A hospice care aide helps individuals unable of helping themselves. These aides travel to the patient’s home and help them perform activities required for daily life. Hospice care aides are often associated with the elderly or disabled who are unable to take care of themselves, so they perform all required functions specific to the patient.
Hospice aides usually work within a hospice environment or travel to the patient’s home. They help the individual eat, get up out of bed, or help them with the bathroom or a bedpan. The number of duties involved depends on the nature and the status of the patient, since they are expected to help the patient function as normally as possible. If working within a hospice environment, they work with individual patients to make their final days as comfortable as possible. If working in a home environment, they spend time sitting with or caring for an elderly or disabled patient who requires extra care.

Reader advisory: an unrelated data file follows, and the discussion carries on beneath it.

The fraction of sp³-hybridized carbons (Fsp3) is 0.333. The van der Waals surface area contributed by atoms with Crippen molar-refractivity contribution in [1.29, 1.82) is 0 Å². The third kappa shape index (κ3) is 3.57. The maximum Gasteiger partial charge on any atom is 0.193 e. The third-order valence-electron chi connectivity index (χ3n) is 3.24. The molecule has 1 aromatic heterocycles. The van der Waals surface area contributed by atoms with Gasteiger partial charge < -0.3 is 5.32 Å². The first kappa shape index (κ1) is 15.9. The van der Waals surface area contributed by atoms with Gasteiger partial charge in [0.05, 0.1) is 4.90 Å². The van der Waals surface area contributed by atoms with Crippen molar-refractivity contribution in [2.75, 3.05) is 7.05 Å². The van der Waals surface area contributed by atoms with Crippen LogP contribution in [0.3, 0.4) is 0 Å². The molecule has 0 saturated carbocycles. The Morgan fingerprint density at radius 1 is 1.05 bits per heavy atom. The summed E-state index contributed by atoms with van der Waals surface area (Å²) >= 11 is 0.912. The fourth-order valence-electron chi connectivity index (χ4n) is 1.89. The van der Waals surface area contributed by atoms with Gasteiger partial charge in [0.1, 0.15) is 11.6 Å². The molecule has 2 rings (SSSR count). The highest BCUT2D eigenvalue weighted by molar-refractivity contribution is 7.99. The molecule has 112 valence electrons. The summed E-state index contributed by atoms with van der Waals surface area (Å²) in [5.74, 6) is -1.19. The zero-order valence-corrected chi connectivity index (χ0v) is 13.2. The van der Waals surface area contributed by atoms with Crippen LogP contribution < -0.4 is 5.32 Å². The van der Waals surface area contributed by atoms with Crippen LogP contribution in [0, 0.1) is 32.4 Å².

Many times, families of patients in either a home or hospice environment can’t commit to 24 hour care, so they hire a hospice aide to help during the times they are absent. Hospice aides travel to the home and work in shifts providing round the clock supervision and care. They aren’t usually a registered nurse or hold a license and cannot usually administer medication, so the responsibilities are typically fundamental.